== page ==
Tulun

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Nov 2010
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As I understand your basic question is could Central and Eastern Europe (in economic development and building a successful welfare state) catch up to Western Europe if they avoid the commie reign ? Because accepting immigrants are just a consequence of it, they were well enough socially and their economy was large enough to demand foreign workers too.

Well the opportunity would certainly exist (Marshall plan was offered to the Central Eastern Europeans too), the economic gap was much smaller between us and our luckier Western neighbors before the communist reign than after it. I certainly consider the commie rule was holding us back, it was a 40 years waste. But I can't tell would our politicians use the Marshall plan wisely or steal all the cash :D
 
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Futurist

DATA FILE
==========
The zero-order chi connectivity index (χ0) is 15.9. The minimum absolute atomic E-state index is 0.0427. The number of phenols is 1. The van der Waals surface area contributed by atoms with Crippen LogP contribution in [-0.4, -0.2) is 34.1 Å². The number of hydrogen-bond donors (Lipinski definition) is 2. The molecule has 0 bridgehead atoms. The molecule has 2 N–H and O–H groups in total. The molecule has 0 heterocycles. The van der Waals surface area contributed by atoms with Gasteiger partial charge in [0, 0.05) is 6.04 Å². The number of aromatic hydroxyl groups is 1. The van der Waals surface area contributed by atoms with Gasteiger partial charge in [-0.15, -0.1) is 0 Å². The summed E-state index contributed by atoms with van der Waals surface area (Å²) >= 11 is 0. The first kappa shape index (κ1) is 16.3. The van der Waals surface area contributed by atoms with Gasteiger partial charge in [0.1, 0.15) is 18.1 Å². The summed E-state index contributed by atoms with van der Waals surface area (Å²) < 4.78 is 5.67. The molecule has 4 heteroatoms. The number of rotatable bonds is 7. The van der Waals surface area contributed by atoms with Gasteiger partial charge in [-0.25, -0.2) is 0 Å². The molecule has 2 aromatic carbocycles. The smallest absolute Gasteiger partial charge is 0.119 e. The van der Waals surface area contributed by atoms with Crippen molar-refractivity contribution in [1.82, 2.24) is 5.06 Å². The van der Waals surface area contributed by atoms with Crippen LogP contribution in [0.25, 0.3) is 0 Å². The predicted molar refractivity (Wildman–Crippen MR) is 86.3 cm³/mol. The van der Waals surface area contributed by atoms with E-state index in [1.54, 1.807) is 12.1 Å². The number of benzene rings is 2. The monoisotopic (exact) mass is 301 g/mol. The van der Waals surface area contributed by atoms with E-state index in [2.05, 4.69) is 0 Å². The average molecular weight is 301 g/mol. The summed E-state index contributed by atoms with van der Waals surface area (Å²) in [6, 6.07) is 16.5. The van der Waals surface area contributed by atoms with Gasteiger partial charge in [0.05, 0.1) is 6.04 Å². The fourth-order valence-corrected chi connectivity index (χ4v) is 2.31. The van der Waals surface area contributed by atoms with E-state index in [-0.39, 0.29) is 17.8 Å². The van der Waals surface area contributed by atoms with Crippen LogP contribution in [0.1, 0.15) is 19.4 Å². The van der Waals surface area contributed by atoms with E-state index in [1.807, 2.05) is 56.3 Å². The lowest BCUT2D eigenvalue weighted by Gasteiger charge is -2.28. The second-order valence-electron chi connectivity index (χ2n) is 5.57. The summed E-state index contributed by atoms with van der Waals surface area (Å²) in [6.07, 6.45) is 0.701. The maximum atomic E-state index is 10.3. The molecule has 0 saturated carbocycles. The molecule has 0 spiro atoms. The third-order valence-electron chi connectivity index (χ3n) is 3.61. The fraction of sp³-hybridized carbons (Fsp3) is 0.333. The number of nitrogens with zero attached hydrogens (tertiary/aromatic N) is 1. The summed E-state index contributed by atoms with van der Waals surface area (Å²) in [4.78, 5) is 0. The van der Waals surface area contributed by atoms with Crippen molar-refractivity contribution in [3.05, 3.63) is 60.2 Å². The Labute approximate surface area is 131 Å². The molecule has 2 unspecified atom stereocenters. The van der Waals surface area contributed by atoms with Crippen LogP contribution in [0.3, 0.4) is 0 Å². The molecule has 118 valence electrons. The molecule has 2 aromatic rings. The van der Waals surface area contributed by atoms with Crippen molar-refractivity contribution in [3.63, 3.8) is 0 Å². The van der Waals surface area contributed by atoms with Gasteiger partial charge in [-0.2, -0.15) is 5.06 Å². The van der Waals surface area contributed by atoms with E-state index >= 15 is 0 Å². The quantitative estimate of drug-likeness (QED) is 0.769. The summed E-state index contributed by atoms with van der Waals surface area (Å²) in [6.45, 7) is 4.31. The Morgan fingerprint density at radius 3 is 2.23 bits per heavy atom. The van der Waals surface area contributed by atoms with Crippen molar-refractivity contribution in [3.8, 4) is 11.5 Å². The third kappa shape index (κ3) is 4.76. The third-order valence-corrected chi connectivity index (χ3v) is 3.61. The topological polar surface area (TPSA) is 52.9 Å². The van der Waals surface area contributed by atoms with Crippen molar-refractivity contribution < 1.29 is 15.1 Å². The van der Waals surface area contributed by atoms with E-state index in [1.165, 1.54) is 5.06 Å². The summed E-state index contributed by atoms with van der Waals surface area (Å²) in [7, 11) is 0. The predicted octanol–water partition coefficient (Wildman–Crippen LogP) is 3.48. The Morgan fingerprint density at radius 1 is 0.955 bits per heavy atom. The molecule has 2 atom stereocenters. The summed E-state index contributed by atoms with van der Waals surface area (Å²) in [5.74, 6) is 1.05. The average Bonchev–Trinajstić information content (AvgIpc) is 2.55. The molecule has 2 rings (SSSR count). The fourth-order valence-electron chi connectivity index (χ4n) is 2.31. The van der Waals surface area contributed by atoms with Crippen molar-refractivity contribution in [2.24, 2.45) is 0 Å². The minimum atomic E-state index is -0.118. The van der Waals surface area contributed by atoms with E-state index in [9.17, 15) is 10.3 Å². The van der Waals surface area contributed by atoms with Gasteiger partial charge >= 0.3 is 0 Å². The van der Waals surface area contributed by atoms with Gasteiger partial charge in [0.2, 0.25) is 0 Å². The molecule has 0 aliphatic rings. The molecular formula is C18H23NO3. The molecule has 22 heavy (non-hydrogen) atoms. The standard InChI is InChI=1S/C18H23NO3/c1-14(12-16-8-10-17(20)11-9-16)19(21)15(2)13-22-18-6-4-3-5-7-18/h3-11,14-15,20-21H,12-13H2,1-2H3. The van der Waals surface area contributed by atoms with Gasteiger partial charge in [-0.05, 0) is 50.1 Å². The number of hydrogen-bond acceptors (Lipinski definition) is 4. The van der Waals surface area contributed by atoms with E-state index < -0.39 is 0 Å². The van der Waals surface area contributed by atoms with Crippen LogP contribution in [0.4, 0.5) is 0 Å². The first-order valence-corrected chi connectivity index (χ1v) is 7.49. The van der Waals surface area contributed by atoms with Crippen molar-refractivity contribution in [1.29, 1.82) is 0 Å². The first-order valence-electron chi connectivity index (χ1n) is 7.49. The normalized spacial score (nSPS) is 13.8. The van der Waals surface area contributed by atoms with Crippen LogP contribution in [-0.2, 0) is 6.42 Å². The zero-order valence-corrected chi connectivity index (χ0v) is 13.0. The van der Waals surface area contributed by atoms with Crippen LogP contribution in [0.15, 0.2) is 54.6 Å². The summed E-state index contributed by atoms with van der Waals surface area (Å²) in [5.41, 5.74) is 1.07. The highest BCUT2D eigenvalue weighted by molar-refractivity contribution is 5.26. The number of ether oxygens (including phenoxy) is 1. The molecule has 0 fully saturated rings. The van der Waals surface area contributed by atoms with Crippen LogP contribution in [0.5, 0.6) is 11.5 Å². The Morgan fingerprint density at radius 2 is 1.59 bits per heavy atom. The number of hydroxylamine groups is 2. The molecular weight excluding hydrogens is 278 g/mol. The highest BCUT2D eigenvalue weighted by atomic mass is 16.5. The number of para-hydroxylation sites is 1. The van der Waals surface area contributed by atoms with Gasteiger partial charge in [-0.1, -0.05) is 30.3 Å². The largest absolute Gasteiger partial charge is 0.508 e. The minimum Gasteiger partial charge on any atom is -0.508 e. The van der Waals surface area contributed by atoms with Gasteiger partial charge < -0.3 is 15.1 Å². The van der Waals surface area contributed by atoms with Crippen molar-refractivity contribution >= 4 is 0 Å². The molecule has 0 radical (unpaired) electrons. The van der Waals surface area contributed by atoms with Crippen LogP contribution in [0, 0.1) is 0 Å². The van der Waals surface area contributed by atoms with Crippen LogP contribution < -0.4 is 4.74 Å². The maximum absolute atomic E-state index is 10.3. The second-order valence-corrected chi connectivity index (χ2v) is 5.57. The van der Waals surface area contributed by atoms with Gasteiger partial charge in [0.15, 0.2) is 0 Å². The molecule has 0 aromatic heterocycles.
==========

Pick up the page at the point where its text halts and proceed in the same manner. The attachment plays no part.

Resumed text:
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As I understand your basic question is could Central and Eastern Europe (in economic development and building a successful welfare state) catch up to Western Europe if they avoid the commie reign ? Because accepting immigrants are just a consequence of it, they were well enough socially and their economy was large enough to demand foreign workers too.

Well the opportunity would certainly exist (Marshall plan was offered to the Central Eastern Europeans too), the economic gap was much smaller between us and our luckier Western neighbors before the communist reign than after it. I certainly consider the commie rule was holding us back, it was a 40 years waste. But I can't tell would our politicians use the Marshall plan wisely or steal all the cash :D
Couldn't the US monitor the Marshall Plan aid that it gives in order to ensure that it will be used properly, though?

Also, it's quite interesting--Japan experienced a lot of post-WWII economic development and yet didn't accept many immigrants. Ditto for both South Korea and Taiwan. Western Europe and the US, on the other hand, did accept a lot of immigrants. Maybe a part of it is nationalism being discredited in the West after WWII to a much greater extent than in East Asia (or in Israel, for that matter).